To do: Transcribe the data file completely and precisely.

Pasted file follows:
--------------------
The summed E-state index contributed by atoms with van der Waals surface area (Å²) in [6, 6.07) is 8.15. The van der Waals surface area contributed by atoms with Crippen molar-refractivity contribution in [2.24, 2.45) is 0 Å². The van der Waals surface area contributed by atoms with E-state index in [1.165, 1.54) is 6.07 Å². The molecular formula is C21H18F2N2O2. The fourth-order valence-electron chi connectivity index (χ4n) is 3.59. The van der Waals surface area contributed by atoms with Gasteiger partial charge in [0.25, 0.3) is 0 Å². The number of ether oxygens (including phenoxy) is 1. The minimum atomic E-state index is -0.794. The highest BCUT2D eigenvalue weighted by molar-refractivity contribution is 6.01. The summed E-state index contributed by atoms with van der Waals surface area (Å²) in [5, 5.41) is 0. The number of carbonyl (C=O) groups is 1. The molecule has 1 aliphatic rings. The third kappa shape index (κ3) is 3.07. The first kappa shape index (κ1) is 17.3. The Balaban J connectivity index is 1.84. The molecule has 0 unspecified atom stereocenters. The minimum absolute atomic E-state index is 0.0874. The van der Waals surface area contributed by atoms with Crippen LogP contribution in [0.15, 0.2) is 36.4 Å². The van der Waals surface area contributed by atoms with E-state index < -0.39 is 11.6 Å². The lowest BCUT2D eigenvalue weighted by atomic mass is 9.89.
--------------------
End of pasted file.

The summed E-state index contributed by atoms with van der Waals surface area (Å²) in [6, 6.07) is 8.15. The van der Waals surface area contributed by atoms with Crippen molar-refractivity contribution in [2.24, 2.45) is 0 Å². The van der Waals surface area contributed by atoms with E-state index in [1.165, 1.54) is 6.07 Å². The molecular formula is C21H18F2N2O2. The fourth-order valence-electron chi connectivity index (χ4n) is 3.59. The van der Waals surface area contributed by atoms with Gasteiger partial charge in [0.25, 0.3) is 0 Å². The number of ether oxygens (including phenoxy) is 1. The minimum atomic E-state index is -0.794. The highest BCUT2D eigenvalue weighted by molar-refractivity contribution is 6.01. The summed E-state index contributed by atoms with van der Waals surface area (Å²) in [5, 5.41) is 0. The number of carbonyl (C=O) groups is 1. The molecule has 1 aliphatic rings. The third kappa shape index (κ3) is 3.07. The first kappa shape index (κ1) is 17.3. The Balaban J connectivity index is 1.84. The molecule has 0 unspecified atom stereocenters. The minimum absolute atomic E-state index is 0.0874. The van der Waals surface area contributed by atoms with Crippen LogP contribution in [0.15, 0.2) is 36.4 Å². The van der Waals surface area contributed by atoms with E-state index < -0.39 is 11.6 Å². The lowest BCUT2D eigenvalue weighted by atomic mass is 9.89.